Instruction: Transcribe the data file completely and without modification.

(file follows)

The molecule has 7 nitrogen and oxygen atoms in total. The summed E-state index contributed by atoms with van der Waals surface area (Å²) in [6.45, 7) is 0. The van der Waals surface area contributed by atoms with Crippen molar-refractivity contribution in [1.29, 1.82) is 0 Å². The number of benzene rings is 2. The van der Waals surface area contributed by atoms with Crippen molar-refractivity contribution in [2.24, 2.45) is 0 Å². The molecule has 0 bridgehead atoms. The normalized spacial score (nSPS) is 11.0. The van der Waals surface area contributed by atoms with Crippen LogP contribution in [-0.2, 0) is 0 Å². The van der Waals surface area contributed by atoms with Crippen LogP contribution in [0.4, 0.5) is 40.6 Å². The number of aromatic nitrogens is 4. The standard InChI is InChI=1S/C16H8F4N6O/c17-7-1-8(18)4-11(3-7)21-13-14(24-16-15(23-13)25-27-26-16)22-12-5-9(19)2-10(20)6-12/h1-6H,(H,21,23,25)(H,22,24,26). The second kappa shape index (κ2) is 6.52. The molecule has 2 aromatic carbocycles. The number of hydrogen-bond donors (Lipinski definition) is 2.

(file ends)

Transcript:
The molecule has 7 nitrogen and oxygen atoms in total. The summed E-state index contributed by atoms with van der Waals surface area (Å²) in [6.45, 7) is 0. The van der Waals surface area contributed by atoms with Crippen molar-refractivity contribution in [1.29, 1.82) is 0 Å². The number of benzene rings is 2. The van der Waals surface area contributed by atoms with Crippen molar-refractivity contribution in [2.24, 2.45) is 0 Å². The molecule has 0 bridgehead atoms. The normalized spacial score (nSPS) is 11.0. The van der Waals surface area contributed by atoms with Crippen LogP contribution in [-0.2, 0) is 0 Å². The van der Waals surface area contributed by atoms with Crippen LogP contribution in [0.4, 0.5) is 40.6 Å². The number of aromatic nitrogens is 4. The standard InChI is InChI=1S/C16H8F4N6O/c17-7-1-8(18)4-11(3-7)21-13-14(24-16-15(23-13)25-27-26-16)22-12-5-9(19)2-10(20)6-12/h1-6H,(H,21,23,25)(H,22,24,26). The second kappa shape index (κ2) is 6.52. The molecule has 2 aromatic carbocycles. The number of hydrogen-bond donors (Lipinski definition) is 2.